Who is the saltiest one of all?

Think all fast foods are created equal? If you’re enjoying them in North America, you could be consuming two to three times more salt than if you ate the same foods from the same restaurant chain in another country, reveals a new study published in the Canadian Medical Association Journal (CMAJ). The findings call into question industry claims about obstacles in reducing the sodium content of some of our favourite foods.

Why is this issue important? We know too much sodium in our diets is bad for us: it’s a known contributor to high blood pressure, which is a risk factor for a whole host of chronic issues. Over time, high blood pressure can damage the arteries, the heart, kidneys and even the brain — including complications like stroke and dementia, according to the Mayo Clinic. That’s why experts advise healthy adults to limit their consumption to 2300 mg of sodium each day — that’s about 6 g of salt — or as low as 1500 mg for people at risk for certain conditions.

We also know the biggest threat isn’t the salt shaker: it’s the sodium added to the processed foods we grab at the grocery stores or the meals our favourite restaurants and fast food chains serve up. Worse yet, people are consuming more and more of these prepared foods.

Many restaurant chains have voluntarily committed to reducing sodium content in their foods, but often point the finger at food production issues — that is, how the food is formulated and produced — as standing in their way. If that’s the case, you would think the food served at a McDonald’s in France would have the same nutritional content as the food served at a McDonald’s in the U.S.

To test these claims, an international team of researchers from Australia, Canada, France, New Zealand, the United Kingdom and the United States analyzed the salt content of over 2100 foods offered by six major companies all operating in their home countries. The chains under the microscope? Burger King (known as Hungry Jack’s in Australia), Domino’s Pizza, Kentucky Fried Chicken, McDonald’s, Pizza Hut and Subway. Products were divided into seven categories: savoury breakfast items, burgers, chicken products, pizza, salads, sandwiches and French fries.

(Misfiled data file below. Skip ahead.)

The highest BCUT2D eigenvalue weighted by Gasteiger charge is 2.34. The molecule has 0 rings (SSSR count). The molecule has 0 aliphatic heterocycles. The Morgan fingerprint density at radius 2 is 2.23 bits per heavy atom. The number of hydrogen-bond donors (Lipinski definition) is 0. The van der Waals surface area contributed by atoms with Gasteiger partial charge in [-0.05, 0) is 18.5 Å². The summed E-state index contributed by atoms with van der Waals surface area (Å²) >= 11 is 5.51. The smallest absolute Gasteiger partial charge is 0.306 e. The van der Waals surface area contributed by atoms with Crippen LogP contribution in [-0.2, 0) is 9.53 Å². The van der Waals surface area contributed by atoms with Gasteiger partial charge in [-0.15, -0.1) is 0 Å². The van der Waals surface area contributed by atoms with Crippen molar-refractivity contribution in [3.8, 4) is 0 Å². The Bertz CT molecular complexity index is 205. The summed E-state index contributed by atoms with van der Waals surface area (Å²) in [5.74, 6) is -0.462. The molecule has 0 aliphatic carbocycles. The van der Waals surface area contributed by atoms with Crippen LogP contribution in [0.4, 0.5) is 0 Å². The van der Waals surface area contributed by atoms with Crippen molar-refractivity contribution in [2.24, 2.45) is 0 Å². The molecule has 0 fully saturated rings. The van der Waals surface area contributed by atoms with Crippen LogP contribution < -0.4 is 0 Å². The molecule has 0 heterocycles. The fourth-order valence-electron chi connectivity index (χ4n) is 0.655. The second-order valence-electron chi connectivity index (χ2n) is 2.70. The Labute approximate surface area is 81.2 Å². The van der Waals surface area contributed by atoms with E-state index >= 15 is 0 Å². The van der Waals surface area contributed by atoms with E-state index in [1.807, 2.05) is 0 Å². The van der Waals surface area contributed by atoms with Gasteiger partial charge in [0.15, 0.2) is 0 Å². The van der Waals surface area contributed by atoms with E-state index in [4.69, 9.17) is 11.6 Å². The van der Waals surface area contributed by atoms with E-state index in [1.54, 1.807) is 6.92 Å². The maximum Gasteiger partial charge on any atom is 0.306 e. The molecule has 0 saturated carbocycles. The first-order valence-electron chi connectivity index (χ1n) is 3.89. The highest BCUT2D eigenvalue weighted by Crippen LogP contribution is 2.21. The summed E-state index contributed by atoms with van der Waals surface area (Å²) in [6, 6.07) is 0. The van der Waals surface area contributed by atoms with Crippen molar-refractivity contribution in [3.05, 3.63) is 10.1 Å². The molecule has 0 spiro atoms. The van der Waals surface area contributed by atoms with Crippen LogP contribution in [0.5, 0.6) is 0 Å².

How did they find this information? The same place you or I can read it: on the nutritional information section of the companies’ websites. Researchers compared items among companies as well as among a given company across the various countries.

What researchers discovered

As you’d expect, the sodium levels in different categories varied among different companies. For example, the mean salt level in sandwiches was 70 per cent higher at Pizza Hut than at Subway, reports the study.

However, more important are the differences found between countries. Any guesses which ones had the highest levels of sodium in foods? Experts say foods in North America have significantly higher levels of sodium than the comparable products in the U.K. and France, among others.